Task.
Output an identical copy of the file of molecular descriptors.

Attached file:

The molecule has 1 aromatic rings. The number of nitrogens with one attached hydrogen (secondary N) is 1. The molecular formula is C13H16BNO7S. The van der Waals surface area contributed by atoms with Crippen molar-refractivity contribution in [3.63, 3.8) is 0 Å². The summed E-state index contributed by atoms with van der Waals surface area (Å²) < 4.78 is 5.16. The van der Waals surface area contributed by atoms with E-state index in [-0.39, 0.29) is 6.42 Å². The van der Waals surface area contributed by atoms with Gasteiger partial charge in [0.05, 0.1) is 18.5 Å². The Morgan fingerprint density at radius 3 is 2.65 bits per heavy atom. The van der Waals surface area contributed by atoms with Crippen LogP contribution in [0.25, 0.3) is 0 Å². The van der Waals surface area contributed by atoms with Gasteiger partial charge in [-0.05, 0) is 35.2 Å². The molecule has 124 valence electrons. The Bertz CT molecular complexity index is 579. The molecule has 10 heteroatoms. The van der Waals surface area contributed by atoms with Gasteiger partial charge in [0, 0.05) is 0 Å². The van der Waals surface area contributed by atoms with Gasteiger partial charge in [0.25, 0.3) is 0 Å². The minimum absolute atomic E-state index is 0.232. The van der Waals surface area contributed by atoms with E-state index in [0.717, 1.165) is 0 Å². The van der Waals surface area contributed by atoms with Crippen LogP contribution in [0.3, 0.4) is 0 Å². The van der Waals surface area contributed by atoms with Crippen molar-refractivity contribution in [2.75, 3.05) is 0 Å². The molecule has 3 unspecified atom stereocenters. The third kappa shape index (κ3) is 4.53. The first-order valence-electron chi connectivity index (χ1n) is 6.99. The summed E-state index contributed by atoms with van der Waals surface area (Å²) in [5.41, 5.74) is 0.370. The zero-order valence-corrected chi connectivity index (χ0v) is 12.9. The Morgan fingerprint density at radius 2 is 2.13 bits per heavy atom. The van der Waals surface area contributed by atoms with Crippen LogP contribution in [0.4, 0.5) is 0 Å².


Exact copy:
The molecule has 1 aromatic rings. The number of nitrogens with one attached hydrogen (secondary N) is 1. The molecular formula is C13H16BNO7S. The van der Waals surface area contributed by atoms with Crippen molar-refractivity contribution in [3.63, 3.8) is 0 Å². The summed E-state index contributed by atoms with van der Waals surface area (Å²) < 4.78 is 5.16. The van der Waals surface area contributed by atoms with E-state index in [-0.39, 0.29) is 6.42 Å². The van der Waals surface area contributed by atoms with Gasteiger partial charge in [0.05, 0.1) is 18.5 Å². The Morgan fingerprint density at radius 3 is 2.65 bits per heavy atom. The van der Waals surface area contributed by atoms with Crippen LogP contribution in [0.25, 0.3) is 0 Å². The van der Waals surface area contributed by atoms with Gasteiger partial charge in [-0.05, 0) is 35.2 Å². The molecule has 124 valence electrons. The Bertz CT molecular complexity index is 579. The molecule has 10 heteroatoms. The van der Waals surface area contributed by atoms with Gasteiger partial charge in [0, 0.05) is 0 Å². The van der Waals surface area contributed by atoms with Gasteiger partial charge in [0.25, 0.3) is 0 Å². The minimum absolute atomic E-state index is 0.232. The van der Waals surface area contributed by atoms with E-state index in [0.717, 1.165) is 0 Å². The van der Waals surface area contributed by atoms with Crippen LogP contribution in [0.3, 0.4) is 0 Å². The van der Waals surface area contributed by atoms with Crippen molar-refractivity contribution in [2.75, 3.05) is 0 Å². The molecule has 3 unspecified atom stereocenters. The third kappa shape index (κ3) is 4.53. The first-order valence-electron chi connectivity index (χ1n) is 6.99. The summed E-state index contributed by atoms with van der Waals surface area (Å²) in [5.41, 5.74) is 0.370. The zero-order valence-corrected chi connectivity index (χ0v) is 12.9. The Morgan fingerprint density at radius 2 is 2.13 bits per heavy atom. The van der Waals surface area contributed by atoms with Crippen LogP contribution in [0.4, 0.5) is 0 Å².